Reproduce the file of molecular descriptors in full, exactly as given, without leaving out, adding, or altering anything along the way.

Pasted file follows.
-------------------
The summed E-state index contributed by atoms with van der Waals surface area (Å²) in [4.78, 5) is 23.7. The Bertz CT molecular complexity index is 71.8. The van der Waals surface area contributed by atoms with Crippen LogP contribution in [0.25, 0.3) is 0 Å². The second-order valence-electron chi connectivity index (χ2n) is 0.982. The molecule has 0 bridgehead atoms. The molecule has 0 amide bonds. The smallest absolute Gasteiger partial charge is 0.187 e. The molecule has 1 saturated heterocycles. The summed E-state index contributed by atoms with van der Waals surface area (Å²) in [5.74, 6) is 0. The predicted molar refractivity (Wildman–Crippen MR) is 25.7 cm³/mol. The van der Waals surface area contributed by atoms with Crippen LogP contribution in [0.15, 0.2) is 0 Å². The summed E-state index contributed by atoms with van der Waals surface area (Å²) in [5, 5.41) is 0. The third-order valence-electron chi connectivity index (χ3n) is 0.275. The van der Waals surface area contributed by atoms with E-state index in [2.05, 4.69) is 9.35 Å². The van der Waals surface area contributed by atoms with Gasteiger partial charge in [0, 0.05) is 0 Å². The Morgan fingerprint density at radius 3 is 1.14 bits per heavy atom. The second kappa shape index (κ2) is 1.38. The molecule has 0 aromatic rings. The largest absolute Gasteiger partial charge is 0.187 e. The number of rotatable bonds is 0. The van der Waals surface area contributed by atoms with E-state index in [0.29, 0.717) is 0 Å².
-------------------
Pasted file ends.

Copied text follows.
The summed E-state index contributed by atoms with van der Waals surface area (Å²) in [4.78, 5) is 23.7. The Bertz CT molecular complexity index is 71.8. The van der Waals surface area contributed by atoms with Crippen LogP contribution in [0.25, 0.3) is 0 Å². The second-order valence-electron chi connectivity index (χ2n) is 0.982. The molecule has 0 bridgehead atoms. The molecule has 0 amide bonds. The smallest absolute Gasteiger partial charge is 0.187 e. The molecule has 1 saturated heterocycles. The summed E-state index contributed by atoms with van der Waals surface area (Å²) in [5.74, 6) is 0. The predicted molar refractivity (Wildman–Crippen MR) is 25.7 cm³/mol. The van der Waals surface area contributed by atoms with Crippen LogP contribution in [0.15, 0.2) is 0 Å². The summed E-state index contributed by atoms with van der Waals surface area (Å²) in [5, 5.41) is 0. The third-order valence-electron chi connectivity index (χ3n) is 0.275. The van der Waals surface area contributed by atoms with E-state index in [2.05, 4.69) is 9.35 Å². The van der Waals surface area contributed by atoms with Gasteiger partial charge in [0, 0.05) is 0 Å². The Morgan fingerprint density at radius 3 is 1.14 bits per heavy atom. The second kappa shape index (κ2) is 1.38. The molecule has 0 aromatic rings. The largest absolute Gasteiger partial charge is 0.187 e. The number of rotatable bonds is 0. The van der Waals surface area contributed by atoms with E-state index in [0.29, 0.717) is 0 Å².